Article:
Colombia was one of the three countries that emerged after the dissolution of Gran Colombia in 1830 (the others are Ecuador and Venezuela). A decades-long conflict between government forces, paramilitaries, and antigovernment insurgent groups heavily funded by the drug trade, principally the Revolutionary Armed Forces of Colombia (FARC), escalated during the 1990s. More than 31,000 former United Self Defense Forces of Colombia (AUC) paramilitaries demobilized by the end of 2006, and the AUC as a formal organization ceased to operate. In the wake of the paramilitary demobilization, illegal armed groups arose, whose members include some former paramilitaries.

After four years of formal peace negotiations, the Colombian Government signed a final peace accord with the FARC in November 2016, which was subsequently ratified by the Colombian Congress. The accord calls for members of the FARC to demobilize, disarm, and reincorporate into society and politics.

The accord also committed the Colombian Government to create three new institutions to form a ‘comprehensive system for truth, justice, reparation, and non-repetition,’ to include a truth commission, a special unit to coordinate the search for those who disappeared during the conflict, and a ‘Special Jurisdiction for Peace’ to administer justice for conflict-related crimes.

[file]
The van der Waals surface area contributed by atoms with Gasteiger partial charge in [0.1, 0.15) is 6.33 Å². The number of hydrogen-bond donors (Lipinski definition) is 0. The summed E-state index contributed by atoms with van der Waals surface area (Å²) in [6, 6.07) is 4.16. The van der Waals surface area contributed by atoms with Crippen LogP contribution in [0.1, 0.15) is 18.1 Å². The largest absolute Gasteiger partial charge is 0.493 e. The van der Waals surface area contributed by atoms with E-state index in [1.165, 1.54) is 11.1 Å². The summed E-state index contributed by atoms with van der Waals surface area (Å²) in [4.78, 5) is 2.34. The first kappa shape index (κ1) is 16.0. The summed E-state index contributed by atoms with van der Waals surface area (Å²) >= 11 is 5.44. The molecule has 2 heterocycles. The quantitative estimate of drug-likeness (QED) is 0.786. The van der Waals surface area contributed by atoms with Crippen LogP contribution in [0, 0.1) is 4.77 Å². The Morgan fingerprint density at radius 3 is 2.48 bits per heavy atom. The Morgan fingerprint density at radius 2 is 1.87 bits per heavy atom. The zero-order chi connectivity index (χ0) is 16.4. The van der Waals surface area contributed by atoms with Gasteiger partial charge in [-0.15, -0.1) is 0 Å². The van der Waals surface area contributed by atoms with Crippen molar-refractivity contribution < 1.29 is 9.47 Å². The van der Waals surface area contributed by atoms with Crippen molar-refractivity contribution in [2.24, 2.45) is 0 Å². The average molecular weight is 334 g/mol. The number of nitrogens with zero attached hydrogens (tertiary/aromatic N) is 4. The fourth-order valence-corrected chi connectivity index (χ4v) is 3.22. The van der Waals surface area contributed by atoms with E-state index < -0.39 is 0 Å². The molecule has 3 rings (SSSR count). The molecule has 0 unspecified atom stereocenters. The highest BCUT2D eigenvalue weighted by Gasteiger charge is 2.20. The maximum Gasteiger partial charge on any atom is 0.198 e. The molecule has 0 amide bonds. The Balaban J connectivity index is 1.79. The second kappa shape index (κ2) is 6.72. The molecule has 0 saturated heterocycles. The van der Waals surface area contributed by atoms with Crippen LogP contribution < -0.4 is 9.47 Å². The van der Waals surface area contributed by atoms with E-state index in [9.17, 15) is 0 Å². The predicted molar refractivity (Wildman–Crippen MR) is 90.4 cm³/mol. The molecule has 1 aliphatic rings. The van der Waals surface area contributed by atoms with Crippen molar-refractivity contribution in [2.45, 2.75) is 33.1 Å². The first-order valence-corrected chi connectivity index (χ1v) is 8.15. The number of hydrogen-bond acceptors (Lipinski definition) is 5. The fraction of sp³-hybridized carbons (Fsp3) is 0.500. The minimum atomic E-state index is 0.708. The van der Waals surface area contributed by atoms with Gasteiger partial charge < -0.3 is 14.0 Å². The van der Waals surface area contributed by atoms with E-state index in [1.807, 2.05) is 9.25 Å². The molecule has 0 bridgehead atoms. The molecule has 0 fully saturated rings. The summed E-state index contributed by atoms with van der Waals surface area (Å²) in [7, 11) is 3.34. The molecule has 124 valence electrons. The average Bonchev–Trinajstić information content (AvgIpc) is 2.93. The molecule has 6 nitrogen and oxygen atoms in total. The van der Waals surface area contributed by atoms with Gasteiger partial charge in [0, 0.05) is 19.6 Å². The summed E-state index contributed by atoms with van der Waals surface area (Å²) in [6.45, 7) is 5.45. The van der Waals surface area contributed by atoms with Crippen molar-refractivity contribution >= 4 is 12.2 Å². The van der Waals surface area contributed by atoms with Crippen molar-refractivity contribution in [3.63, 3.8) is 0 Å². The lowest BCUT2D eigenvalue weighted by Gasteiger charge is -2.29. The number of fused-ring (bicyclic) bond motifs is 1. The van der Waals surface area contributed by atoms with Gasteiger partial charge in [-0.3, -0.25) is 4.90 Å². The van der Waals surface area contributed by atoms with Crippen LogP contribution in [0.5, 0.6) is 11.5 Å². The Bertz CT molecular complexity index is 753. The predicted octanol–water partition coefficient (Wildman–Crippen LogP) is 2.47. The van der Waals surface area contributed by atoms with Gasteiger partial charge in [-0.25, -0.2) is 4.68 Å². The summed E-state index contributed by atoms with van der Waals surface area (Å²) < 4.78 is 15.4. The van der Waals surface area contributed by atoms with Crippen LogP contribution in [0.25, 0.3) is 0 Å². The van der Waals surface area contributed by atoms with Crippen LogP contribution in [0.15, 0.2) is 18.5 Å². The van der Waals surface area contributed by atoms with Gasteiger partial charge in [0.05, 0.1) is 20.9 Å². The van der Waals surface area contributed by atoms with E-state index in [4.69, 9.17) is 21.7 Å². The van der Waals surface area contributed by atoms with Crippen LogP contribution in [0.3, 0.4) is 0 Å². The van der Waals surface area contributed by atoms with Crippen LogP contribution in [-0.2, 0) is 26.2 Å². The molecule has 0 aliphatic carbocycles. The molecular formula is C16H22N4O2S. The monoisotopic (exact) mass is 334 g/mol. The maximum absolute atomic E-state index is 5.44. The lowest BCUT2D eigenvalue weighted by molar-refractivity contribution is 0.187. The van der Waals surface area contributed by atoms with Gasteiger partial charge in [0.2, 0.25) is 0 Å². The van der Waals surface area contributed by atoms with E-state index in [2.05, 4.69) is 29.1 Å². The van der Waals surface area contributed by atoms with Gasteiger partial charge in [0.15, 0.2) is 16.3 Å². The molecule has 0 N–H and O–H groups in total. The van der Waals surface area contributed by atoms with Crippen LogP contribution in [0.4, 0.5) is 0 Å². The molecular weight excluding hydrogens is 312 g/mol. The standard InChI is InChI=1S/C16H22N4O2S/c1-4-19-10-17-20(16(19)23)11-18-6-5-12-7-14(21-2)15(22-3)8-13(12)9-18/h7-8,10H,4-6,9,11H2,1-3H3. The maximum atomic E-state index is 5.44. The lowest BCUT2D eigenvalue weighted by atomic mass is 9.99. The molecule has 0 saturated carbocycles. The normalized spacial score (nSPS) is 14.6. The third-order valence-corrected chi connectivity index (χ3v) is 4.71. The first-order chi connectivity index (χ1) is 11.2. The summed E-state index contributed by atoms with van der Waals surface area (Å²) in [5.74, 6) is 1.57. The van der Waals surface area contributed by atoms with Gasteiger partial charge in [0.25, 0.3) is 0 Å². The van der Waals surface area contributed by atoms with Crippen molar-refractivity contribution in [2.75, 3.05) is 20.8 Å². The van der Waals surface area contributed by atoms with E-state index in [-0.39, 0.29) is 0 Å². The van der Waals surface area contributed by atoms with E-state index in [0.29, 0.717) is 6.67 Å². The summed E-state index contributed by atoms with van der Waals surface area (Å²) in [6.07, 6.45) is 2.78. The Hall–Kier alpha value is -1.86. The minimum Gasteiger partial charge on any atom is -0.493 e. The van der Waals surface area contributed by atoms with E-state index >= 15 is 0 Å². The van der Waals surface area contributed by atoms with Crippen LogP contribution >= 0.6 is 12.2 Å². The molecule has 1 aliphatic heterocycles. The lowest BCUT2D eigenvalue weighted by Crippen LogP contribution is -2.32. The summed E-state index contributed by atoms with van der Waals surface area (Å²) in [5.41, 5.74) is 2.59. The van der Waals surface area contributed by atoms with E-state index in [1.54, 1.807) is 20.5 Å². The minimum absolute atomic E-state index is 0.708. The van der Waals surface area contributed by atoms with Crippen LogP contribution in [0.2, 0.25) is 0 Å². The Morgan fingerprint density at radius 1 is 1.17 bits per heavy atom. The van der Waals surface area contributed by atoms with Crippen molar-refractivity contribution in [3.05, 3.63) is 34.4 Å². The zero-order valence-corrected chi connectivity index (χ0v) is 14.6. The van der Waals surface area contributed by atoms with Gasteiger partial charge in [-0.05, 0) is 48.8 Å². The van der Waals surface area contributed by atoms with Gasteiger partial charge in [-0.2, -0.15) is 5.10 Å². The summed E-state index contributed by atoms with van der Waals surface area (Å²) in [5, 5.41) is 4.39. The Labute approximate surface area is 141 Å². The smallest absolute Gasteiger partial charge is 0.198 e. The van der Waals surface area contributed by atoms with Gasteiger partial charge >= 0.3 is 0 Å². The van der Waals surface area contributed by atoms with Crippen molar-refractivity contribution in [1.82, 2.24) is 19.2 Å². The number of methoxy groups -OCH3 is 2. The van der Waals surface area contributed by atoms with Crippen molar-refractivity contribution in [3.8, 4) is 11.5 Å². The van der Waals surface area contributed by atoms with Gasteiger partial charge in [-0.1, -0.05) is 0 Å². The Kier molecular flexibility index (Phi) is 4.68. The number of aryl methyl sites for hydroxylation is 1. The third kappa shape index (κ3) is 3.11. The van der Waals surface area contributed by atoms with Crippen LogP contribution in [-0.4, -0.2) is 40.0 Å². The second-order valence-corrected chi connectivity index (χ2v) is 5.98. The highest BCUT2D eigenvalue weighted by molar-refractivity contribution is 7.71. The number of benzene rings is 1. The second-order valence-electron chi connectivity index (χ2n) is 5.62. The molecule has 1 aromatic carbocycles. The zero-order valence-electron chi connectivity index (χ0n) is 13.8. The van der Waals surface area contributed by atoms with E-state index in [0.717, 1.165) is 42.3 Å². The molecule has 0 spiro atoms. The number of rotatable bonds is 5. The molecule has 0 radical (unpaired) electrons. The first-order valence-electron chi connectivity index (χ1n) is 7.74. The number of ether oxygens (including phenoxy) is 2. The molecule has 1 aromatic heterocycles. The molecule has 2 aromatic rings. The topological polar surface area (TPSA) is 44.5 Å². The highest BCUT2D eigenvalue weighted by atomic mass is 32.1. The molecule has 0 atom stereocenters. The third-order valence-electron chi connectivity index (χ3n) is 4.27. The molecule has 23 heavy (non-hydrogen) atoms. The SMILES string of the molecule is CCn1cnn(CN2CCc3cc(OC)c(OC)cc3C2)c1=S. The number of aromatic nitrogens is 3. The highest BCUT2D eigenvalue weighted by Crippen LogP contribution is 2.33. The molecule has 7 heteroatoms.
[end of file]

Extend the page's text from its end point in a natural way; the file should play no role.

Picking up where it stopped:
The Colombian Government has stepped up efforts to expand its presence into every one of its administrative departments. Despite decades of internal conflict and drug-related security challenges, Colombia maintains relatively strong democratic institutions characterized by peaceful, transparent elections and the protection of civil liberties.

Colombian Demographic Profile

Colombia is in the midst of a demographic transition resulting from steady declines in its fertility, mortality, and population growth rates. The birth rate has fallen from more than 6 children per woman in the 1960s to just above replacement level today as a result of increased literacy, family planning services, and urbanization. However, income inequality is among the worst in the world, and more than a third of the population lives below the poverty line.